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Link to an image of this page  Link to an image of this page  [n8v p208]

Superbia.

Pride

LXII.

En statuae statua,[1] & ductum de marmore marmor
Se conferre deis ausa procax Niobe. [2]
Est vitium muliebre superbia, & arguit oris
Duritiem, ac sensus, qualis inest lapidi.

Behold a statue of a statue, marble carved from marble, insolent Niobe, who dared to set herself up against the gods. Pride is a woman’s vice, and shows hardness of face and feeling, such as exists in a stone.

Notes:

1.  According to the best-known story of her fate, Niobe was turned to stone. For the statue of Niobe by Praxiteles, see Ausonius, Epigrams, 63.2 and Anthologia Graeca, 16.130, a much translated epigram, which seems to have been in Alciato’s thoughts here.

2.  Niobe in her pride boasted that having 12 (or 14) children, she was superior to Lato with just two, i.e. Apollo and Diana. These gods in revenge slew all her children and in her grief Niobe hardened into a rock; see Ovid, Metamorphoses, 6.165ff. See further, Erasmus, Adagia, 2233, ‘Niobes mala’.


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    Link to an image of this page  Link to an image of this page  [T6r f150r]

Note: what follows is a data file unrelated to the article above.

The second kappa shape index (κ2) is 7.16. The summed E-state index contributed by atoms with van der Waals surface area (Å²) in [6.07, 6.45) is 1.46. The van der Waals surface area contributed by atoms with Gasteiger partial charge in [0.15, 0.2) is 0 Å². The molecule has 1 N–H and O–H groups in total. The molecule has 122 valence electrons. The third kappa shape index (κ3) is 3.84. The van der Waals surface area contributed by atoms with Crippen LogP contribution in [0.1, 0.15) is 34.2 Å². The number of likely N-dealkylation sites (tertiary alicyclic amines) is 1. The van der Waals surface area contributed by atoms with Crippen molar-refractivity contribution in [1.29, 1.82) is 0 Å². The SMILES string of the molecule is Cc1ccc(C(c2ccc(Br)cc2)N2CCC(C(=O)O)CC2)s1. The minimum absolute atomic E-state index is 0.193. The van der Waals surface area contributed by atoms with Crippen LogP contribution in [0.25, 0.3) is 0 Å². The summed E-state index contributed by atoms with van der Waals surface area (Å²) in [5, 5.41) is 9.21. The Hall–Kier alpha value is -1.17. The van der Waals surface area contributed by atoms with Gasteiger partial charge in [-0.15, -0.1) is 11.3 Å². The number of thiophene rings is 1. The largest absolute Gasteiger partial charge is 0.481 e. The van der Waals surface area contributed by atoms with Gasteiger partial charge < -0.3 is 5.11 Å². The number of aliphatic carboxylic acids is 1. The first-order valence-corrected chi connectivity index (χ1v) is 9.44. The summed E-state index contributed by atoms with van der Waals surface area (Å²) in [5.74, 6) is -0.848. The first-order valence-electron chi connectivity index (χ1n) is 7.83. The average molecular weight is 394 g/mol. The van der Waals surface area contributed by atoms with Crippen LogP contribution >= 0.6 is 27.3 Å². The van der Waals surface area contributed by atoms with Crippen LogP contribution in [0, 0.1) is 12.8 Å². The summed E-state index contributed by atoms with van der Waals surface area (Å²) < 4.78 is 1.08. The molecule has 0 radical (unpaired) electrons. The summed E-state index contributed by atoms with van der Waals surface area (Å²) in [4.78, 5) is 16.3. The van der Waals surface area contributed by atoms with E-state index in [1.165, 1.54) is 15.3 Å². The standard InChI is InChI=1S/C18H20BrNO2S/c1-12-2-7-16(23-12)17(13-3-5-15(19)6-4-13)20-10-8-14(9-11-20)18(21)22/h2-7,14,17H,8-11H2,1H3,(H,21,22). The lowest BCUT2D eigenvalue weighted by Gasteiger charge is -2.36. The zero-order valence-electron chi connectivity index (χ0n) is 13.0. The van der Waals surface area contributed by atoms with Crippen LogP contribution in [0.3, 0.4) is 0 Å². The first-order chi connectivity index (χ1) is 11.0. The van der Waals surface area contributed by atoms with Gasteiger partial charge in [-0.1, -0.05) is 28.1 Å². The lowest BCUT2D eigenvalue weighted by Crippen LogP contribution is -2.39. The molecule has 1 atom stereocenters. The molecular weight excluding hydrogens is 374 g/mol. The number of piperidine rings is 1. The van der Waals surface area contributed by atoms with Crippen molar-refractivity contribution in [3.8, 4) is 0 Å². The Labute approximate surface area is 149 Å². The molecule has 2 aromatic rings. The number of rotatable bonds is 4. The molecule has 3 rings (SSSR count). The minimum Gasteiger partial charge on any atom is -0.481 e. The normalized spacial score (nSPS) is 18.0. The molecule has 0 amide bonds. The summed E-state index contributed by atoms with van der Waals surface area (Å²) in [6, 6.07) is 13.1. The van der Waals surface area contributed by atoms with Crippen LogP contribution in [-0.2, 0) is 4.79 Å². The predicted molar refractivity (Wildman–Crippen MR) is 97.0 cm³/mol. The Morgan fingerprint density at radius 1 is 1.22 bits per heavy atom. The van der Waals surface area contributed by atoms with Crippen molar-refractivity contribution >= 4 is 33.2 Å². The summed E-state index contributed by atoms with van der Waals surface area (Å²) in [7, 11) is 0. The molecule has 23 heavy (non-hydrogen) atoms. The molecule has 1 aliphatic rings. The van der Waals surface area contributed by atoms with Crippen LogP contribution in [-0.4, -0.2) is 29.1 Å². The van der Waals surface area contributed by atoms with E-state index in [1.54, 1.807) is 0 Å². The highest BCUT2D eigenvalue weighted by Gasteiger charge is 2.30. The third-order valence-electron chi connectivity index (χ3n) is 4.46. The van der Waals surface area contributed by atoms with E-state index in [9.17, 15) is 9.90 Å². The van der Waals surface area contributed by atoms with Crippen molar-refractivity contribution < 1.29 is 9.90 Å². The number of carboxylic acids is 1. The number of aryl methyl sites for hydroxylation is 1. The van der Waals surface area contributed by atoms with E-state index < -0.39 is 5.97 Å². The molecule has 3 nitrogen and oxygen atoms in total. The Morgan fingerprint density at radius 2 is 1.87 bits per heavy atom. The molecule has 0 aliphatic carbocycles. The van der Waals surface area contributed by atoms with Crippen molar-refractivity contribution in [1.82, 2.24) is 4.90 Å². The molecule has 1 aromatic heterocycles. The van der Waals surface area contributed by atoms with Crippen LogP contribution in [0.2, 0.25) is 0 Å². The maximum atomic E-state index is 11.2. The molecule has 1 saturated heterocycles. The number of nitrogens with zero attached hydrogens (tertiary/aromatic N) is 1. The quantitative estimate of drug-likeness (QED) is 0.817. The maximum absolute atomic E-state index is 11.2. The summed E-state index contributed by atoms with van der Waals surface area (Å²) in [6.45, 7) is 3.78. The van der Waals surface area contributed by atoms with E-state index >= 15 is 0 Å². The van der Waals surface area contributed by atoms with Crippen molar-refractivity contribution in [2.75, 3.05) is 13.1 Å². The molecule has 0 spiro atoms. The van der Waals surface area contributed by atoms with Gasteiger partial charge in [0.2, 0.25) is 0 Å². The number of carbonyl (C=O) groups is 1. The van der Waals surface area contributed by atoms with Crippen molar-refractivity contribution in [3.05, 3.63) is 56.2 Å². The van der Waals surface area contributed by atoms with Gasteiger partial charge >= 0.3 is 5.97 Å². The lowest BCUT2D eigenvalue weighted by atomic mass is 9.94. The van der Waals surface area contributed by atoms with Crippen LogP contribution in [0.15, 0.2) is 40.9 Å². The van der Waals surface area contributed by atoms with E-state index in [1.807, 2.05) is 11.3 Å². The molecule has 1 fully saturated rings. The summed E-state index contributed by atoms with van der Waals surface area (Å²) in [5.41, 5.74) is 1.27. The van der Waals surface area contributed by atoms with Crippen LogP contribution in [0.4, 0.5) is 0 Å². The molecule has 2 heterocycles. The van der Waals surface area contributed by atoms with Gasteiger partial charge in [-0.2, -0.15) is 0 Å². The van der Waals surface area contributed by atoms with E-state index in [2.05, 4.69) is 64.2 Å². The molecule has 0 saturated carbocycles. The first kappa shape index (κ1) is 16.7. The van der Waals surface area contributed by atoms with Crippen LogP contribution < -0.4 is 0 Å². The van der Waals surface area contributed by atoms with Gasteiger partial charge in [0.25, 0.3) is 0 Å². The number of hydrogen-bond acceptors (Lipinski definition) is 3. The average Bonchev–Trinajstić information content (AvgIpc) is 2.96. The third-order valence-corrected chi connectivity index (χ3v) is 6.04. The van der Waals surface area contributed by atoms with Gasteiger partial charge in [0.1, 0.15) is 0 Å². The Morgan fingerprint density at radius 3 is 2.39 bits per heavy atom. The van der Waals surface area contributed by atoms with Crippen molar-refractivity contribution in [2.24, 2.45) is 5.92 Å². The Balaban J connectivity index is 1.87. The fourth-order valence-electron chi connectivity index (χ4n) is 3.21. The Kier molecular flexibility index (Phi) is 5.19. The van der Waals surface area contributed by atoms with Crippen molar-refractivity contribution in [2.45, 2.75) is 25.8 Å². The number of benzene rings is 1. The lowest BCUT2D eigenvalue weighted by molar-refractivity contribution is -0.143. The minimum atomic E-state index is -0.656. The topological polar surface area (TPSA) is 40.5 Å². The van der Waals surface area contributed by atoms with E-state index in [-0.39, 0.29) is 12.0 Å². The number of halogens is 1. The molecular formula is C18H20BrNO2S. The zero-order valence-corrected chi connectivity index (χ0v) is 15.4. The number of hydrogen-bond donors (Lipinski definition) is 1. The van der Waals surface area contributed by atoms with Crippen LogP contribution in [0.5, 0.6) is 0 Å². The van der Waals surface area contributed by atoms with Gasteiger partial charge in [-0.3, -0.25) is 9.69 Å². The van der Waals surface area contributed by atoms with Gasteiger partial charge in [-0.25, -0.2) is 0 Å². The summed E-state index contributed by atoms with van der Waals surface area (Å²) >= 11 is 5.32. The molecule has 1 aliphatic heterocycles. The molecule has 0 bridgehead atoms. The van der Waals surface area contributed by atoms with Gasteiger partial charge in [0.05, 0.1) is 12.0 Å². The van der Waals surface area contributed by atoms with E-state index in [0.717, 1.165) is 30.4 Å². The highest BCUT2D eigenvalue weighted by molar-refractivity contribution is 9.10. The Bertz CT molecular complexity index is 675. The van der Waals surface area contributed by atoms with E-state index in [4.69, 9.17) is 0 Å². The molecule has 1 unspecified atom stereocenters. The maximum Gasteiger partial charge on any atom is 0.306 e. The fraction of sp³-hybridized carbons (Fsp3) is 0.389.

IN DIES MELIORA.

    Getting better every day.

    Emblema. 45.

    Rostra novo mihi setigeri suis[1] obtulit anno,
    Haecque cliens ventri noxia [=xenia] , dixit, habe
    Progreditur semper, nec retro respicit unquam,
    Gramina cum pando porruit [=proruit] ore vorax.
    Cura vîris eadem est, ne spes sublapsa retrorsum:
    Cedat, & ut melius sit, quod & ulterius.[2]

    A dependant of mine brought me the head of a bristly boar at the New Year and said: Here is a present for your insides. - The pig always moves forwards and never looks back as it greedily tears up plants with its flat snout. - Men have the same attitude - they don’t want hopes to collapse and fall back, they do want what lies ahead also to be better.

    Notes:

    1.  setigeri suis, ‘of a bristly boar’. For pork as a seasonal present at the Saturnalia (17-23 December), see Martial, Epigrams, 14.71: ‘This pig, fattened on acorns among the foaming boars, will make your Saturnalia happy’.

    2.  ulterius. This, the last word of the epigram, is written on the back of the boar in the pictura, where it suggests the meaning ‘ever onward’. Ulterius is sometimes used as a device of Charles V.


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